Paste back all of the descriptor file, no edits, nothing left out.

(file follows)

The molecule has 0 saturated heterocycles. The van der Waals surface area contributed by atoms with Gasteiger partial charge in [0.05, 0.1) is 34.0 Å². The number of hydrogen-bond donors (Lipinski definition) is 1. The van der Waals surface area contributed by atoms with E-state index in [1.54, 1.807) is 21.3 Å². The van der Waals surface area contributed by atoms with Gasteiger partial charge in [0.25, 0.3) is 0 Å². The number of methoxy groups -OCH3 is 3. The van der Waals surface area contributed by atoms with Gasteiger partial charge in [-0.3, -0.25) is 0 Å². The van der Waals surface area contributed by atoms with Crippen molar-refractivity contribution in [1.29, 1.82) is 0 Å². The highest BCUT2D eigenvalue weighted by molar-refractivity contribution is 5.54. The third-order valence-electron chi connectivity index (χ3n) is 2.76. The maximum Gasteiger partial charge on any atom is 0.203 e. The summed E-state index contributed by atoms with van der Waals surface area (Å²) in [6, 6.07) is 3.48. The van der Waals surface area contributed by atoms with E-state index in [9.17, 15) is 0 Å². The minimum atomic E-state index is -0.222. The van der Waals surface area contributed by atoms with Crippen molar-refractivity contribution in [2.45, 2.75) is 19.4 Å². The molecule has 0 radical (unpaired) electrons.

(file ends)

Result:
The molecule has 0 saturated heterocycles. The van der Waals surface area contributed by atoms with Gasteiger partial charge in [0.05, 0.1) is 34.0 Å². The number of hydrogen-bond donors (Lipinski definition) is 1. The van der Waals surface area contributed by atoms with E-state index in [1.54, 1.807) is 21.3 Å². The van der Waals surface area contributed by atoms with Gasteiger partial charge in [0.25, 0.3) is 0 Å². The number of methoxy groups -OCH3 is 3. The van der Waals surface area contributed by atoms with Gasteiger partial charge in [-0.3, -0.25) is 0 Å². The van der Waals surface area contributed by atoms with Crippen molar-refractivity contribution in [1.29, 1.82) is 0 Å². The highest BCUT2D eigenvalue weighted by molar-refractivity contribution is 5.54. The third-order valence-electron chi connectivity index (χ3n) is 2.76. The maximum Gasteiger partial charge on any atom is 0.203 e. The summed E-state index contributed by atoms with van der Waals surface area (Å²) in [6, 6.07) is 3.48. The van der Waals surface area contributed by atoms with E-state index in [9.17, 15) is 0 Å². The minimum atomic E-state index is -0.222. The van der Waals surface area contributed by atoms with Crippen molar-refractivity contribution in [2.45, 2.75) is 19.4 Å². The molecule has 0 radical (unpaired) electrons.